In an interview this summer, Paul Graham, co-founder of Y Combinator — the tech accelerator that has funded a number of successful start-ups including Dropbox, Airbnb and Reddit — made a comment about how he evaluates potential companies that managed to both offend many foreign-born Silicon Valley entrepreneurs and reveal a prejudice common among venture capitalists.
“One quality that’s a really bad indication is a CEO with a strong foreign accent,” Graham told Inc. magazine. “I’m not sure why. It could be that there are a bunch of subtle things entrepreneurs have to communicate and [you] can’t [do that] if you have a strong accent. Or, it could be that anyone with half a brain would realize you’re going to be more successful if you speak idiomatic English, so they must just be clueless if they haven’t gotten rid of their strong accent.”
The remark unleashed a backlash on social media directed at “Silicon Valley ignorance.” The interview also became the lead story on Gawker’s widely read ValleyWag online magazine. (Graham later took to his own blog to make his point clearer.)
But according to a new study by Wharton management professor Laura Huang, Graham’s comment — while insulting to many start-up chiefs — is not surprising. Huang’s paper, “Political skill: Explaining the Effects of Nonnative Accent on Managerial Hiring and Entrepreneurial Investment Decisions,” uncovers a widespread bias in the business community against nonnative English speakers: Entrepreneurs with nonnative accents, she notes, are significantly less likely to receive new-venture funding, and job candidates with nonnative accents are also less likely to be recommended for management positions. The paper was published in the Journal of Applied Psychology in November.
“The increased globalization of the professional world means that there are more workers who are nonnative speakers of English,” says Huang, who conducted the research with Marcia Frideger, a professor at Holy Names University, and Jone Pearce, a professor at the University of California, Irvine and the London School of Economics and Political Science.
“They might get technical jobs, but as a group, they face both a glass ceiling when it comes to being promoted to the executive level and discrimination getting financial support for their new business ideas,” Huang notes.
According to a recent report from the United Nations, 214 million people — one out of every 33 humans on the planet — work in a nation other than their birth country. Immigrants work at all occupational levels and in virtually every locale in the world. At the same time, English increasingly has become the “language of business” around the globe, with an estimated one billion nonnative speakers of English in the workplace.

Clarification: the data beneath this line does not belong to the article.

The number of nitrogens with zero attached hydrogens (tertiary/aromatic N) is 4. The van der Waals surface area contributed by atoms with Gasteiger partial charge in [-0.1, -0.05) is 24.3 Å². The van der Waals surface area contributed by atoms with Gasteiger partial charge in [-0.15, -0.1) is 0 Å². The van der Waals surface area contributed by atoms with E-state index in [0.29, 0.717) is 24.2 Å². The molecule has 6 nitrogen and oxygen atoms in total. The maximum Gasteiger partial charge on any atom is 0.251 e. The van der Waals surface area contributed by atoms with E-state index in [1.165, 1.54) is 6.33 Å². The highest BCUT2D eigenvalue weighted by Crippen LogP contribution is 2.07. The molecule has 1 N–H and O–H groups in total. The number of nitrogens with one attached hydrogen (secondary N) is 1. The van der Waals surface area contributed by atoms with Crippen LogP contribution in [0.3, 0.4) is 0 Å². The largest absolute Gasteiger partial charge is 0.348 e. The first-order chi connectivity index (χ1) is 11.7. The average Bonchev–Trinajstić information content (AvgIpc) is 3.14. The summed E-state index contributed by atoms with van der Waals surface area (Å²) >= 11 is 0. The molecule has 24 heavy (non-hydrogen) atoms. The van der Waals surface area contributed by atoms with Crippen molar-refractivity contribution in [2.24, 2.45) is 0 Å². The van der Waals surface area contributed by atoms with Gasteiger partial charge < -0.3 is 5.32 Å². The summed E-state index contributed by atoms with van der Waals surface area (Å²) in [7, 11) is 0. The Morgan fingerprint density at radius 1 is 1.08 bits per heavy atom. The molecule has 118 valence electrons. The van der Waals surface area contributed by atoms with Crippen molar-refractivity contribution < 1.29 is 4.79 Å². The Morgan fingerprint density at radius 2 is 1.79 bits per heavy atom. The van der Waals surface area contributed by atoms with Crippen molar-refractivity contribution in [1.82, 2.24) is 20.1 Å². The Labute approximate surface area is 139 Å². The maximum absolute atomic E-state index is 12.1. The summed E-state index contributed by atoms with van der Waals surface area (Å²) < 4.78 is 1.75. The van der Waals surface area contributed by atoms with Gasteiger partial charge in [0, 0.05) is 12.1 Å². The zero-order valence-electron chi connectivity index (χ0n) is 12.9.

While a nonnative accent is, according to Huang, “an explicit stigmatizing mark of foreignness,” the larger issue is that nonnative English speakers are deemed less “politically skilled” than native speakers. “Political skill is one of those things where you know it when you see it: It is not only effective and competent communication; it’s also the ability to be perceptive and to influence others,” she says. “It has become an increasingly important soft skill in both executive and entrepreneurial settings.”
But perceived political skill often comes down to a snap judgment. Consider, for instance, the ways in which job candidates and new venture leaders are assessed today. To recruit for high-level positions, companies increasingly use executive search firms. Most preliminary interviews with headhunters take place over the telephone. Similarly, venture capitalists and other investors tend to make funding decisions based on short pitches, whereby entrepreneurs who have founded their own start-up ventures give five- to 10-minute long presentations in hopes of receiving an infusion of cash.
“The fact that these initial screens make nonnative accents a prominent feature of the conversation highlights the challenges faced by nonnative speakers. The focus is shifted from the quality of their ideas to the quality of their spoken English,” Huang notes. “At the same time, this bias is something that nonnative speakers — and, for that matter, hiring professionals and new-venture investors — can actively mitigate, which is why it is so important to understand it.”
Huang and her co-authors ran two experiments. In the first, participants were told to make evaluations of job candidates that would ostensibly be compared with assessments by professional job interviewers. Participants were given a description for a middle-management marketing director and a résumé of the job candidate, which included a photograph. They then listened to an audio recording, which played excerpts of a candidate being interviewed for the managerial job. (The job applicants were of similar age and educational background, and the scripts for the candidate and the interviewer were identical in each recording.)
After listening to the audio recording, participants filled out a questionnaire and rated whether or not they would recommend hiring the candidate for the job. Huang and her colleagues found that nonnative-accented speakers — identical in every respect to native speakers save their accents — were 16% less likely to be offered executive positions.
The second study involved videos of a sample of 90 entrepreneurial pitches delivered over a three-year period at three top technology pitch competitions in the U.S. After watching a video of the pitch, participants evaluated the entrepreneurs’ accents, skills and attractiveness on a short questionnaire. These evaluations were compared to the likelihood that entrepreneurs received funding. The researchers found that entrepreneurs with nonnative accents were 23% less likely to receive investment funding than native-accented entrepreneurs.